Marshall’s next big break came from her brother, the creator/part-time writer of the now-classic sitcom Happy Days. Needing a pair of smart aleck girls to serve as dates for Fonzie (Henry Winkler) and Richie (Ron Howard), Marshall was cast as brewery worker Laverne DeFazio, roommate to Shirley Feeney (played by Cindy Williams). They were so successful in their roles—leading to appearances in five move episodes—that Garry Marshall convinced the studio to create a spin-off series, now the well-known sitcom hit, Laverne & Shirley.

The spin-off ran from 1976 to 1983, with Marshall appearing on the show until the final episode, despite co-star Cindy Williams leaving a year earlier due to her pregnancy. She has been especially candid about tense moments while on-set, notably her feuds with Williams. Marshall blames the hostility on her dislike of William’s then-husband, musician Bill Hudson, who came on as a producer. “I didn’t like her husband very much, because he got in the way,” she confessed to uInterview. “She thought he was being protective… but I talked to her last night and we’re fine.” The show was the most-watched American television program by the time it reached its third season, and lasted for five more.


When Laverne & Shirley ended in 1983, Marshall soon found herself with a lack of good roles. It was then that she decided to turn her attention to off-camera work, having directed four episodes of the sitcom at the encouragement of her brother. Marshall told the Huffington Post that her foray into directing wasn’t necessarily done with an eye towards gender inequality, but rather out of simple adventurousness. “I didn’t knock on their door and say, “Can I please do this?” … I was naïve and went, “Okay, they asked me, so I’ll try it.” That’s about it. It’s insecurity with an amazing amount of fearlessness. It comes from The Bronx, I guess.”

Marshall’s first debut as a feature film director came with the Whoopie Goldberg movie Jumpin’ Jack Flash in 1986. The film wasn’t a smash success, currently holding a 28% on Rotten Tomatoes, but it paved the way for Marshall’s future directorial success, Big, starring Tom Hanks. Critically acclaimed and a box-office success, Marshall became the the first female director to gross over $100 million.

Marshall has developed a broad range as a director, helming the Robert DeNiro drama Awakenings, which earned her an Academy Award nomination, as well as the A League Of Their Own, a fictionalized tale about the All-American Girls Professional Baseball League (the film features her own daughter, Tracy Reiner, as Betty “Spaghetti” Horn).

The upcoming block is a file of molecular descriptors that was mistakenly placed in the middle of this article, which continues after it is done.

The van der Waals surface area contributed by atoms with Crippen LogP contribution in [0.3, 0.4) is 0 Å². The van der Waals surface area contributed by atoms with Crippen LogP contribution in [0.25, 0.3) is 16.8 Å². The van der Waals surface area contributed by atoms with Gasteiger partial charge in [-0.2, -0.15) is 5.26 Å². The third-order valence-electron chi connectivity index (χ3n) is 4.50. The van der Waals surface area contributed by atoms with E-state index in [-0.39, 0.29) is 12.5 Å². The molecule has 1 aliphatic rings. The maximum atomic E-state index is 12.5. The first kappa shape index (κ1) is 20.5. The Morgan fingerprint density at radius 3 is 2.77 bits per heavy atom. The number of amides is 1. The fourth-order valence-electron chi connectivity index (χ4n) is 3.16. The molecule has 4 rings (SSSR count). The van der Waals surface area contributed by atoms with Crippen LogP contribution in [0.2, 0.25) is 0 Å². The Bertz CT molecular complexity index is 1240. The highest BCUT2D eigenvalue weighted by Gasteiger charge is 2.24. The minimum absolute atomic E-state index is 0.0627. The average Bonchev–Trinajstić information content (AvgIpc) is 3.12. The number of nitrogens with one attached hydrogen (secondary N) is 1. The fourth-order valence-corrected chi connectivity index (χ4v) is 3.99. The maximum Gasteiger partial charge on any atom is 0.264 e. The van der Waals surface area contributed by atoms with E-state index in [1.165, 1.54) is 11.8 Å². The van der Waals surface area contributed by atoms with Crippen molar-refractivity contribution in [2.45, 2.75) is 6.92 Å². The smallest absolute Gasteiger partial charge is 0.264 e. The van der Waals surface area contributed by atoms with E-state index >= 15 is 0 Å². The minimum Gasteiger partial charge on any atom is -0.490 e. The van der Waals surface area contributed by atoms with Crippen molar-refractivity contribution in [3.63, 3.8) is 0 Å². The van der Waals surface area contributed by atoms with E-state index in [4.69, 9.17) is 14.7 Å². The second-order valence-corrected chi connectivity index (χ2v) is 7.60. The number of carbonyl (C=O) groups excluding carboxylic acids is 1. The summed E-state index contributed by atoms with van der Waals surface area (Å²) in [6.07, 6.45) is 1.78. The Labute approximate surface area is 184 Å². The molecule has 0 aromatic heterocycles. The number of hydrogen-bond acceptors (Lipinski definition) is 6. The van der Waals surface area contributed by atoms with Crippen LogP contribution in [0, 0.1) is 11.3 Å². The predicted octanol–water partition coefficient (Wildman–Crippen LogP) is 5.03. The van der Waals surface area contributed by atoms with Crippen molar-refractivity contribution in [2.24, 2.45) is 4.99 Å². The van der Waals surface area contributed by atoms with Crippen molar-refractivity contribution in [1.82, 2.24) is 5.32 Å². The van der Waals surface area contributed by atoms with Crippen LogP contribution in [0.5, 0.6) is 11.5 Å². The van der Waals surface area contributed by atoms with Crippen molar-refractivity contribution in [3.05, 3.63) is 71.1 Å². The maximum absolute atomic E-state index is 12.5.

Marshall has been honored with the Women in Film Crystal Award and Women of Vision Award for her work.

On what excites her as a director, she candidly revealed to uInterview that she hates waiting around, especially for the lights, instead enjoying when she can do behavioral work with actors, recalling the physical comedy she once did on Laverne & Shirley.


Marshall has been married twice; she split from Rob Reiner in 1981, as tensions in the marriage grew while on Laverne & Shirley. She is also had a relationship with singer Art Garfunkel in the 1980s, once traveling with him across Europe. She has one daughter and three grandchildren, Spencer, Viva and Bella.

She is a collector of sports memorabilia and loves basketball; she holds season tickets to both of Los Angeles’ pro basketball teams, the Lakers and the Clippers. Often, she goes with Steven Spielberg, with whom she maintains a friend/mentor relationship.

In 2009, Marshall struggled with lung cancer that was rumored to have metastasized to her brain, but through treatment it has since gone into remission. She recalls the scare humorously, saying, “I’m the only [cancer patient] who gains weight — 60 pounds — and I got hard nails. That’s it; strange side effects. And no pain whatsoever. And luckily I have friends and they saw me through it.”